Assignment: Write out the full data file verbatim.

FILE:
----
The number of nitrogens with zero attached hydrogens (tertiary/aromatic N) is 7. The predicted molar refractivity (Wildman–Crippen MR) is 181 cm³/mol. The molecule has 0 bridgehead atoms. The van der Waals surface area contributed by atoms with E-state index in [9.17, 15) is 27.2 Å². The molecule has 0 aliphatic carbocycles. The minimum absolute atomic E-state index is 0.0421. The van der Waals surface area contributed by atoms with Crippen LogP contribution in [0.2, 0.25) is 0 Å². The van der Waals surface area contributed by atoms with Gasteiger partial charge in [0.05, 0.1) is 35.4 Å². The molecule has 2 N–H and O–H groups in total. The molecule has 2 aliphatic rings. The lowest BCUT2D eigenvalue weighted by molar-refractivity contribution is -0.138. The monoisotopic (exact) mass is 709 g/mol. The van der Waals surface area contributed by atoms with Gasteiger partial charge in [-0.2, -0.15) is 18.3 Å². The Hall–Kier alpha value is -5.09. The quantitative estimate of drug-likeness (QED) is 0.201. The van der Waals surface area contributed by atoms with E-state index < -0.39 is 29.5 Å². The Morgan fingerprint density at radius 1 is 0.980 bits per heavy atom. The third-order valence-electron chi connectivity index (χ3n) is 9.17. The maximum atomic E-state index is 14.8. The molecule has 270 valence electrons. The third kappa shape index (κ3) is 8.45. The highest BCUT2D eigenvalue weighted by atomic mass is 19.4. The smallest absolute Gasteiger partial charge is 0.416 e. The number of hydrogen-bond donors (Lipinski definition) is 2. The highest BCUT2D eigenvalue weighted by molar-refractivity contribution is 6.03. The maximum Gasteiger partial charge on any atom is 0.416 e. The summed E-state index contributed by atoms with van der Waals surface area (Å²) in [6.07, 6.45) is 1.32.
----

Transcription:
The number of nitrogens with zero attached hydrogens (tertiary/aromatic N) is 7. The predicted molar refractivity (Wildman–Crippen MR) is 181 cm³/mol. The molecule has 0 bridgehead atoms. The van der Waals surface area contributed by atoms with E-state index in [9.17, 15) is 27.2 Å². The molecule has 0 aliphatic carbocycles. The minimum absolute atomic E-state index is 0.0421. The van der Waals surface area contributed by atoms with Crippen LogP contribution in [0.2, 0.25) is 0 Å². The van der Waals surface area contributed by atoms with Gasteiger partial charge in [0.05, 0.1) is 35.4 Å². The molecule has 2 N–H and O–H groups in total. The molecule has 2 aliphatic rings. The lowest BCUT2D eigenvalue weighted by molar-refractivity contribution is -0.138. The monoisotopic (exact) mass is 709 g/mol. The van der Waals surface area contributed by atoms with Gasteiger partial charge in [-0.2, -0.15) is 18.3 Å². The Hall–Kier alpha value is -5.09. The quantitative estimate of drug-likeness (QED) is 0.201. The van der Waals surface area contributed by atoms with E-state index < -0.39 is 29.5 Å². The Morgan fingerprint density at radius 1 is 0.980 bits per heavy atom. The third-order valence-electron chi connectivity index (χ3n) is 9.17. The maximum atomic E-state index is 14.8. The molecule has 270 valence electrons. The third kappa shape index (κ3) is 8.45. The highest BCUT2D eigenvalue weighted by atomic mass is 19.4. The smallest absolute Gasteiger partial charge is 0.416 e. The number of hydrogen-bond donors (Lipinski definition) is 2. The highest BCUT2D eigenvalue weighted by molar-refractivity contribution is 6.03. The maximum Gasteiger partial charge on any atom is 0.416 e. The summed E-state index contributed by atoms with van der Waals surface area (Å²) in [6.07, 6.45) is 1.32.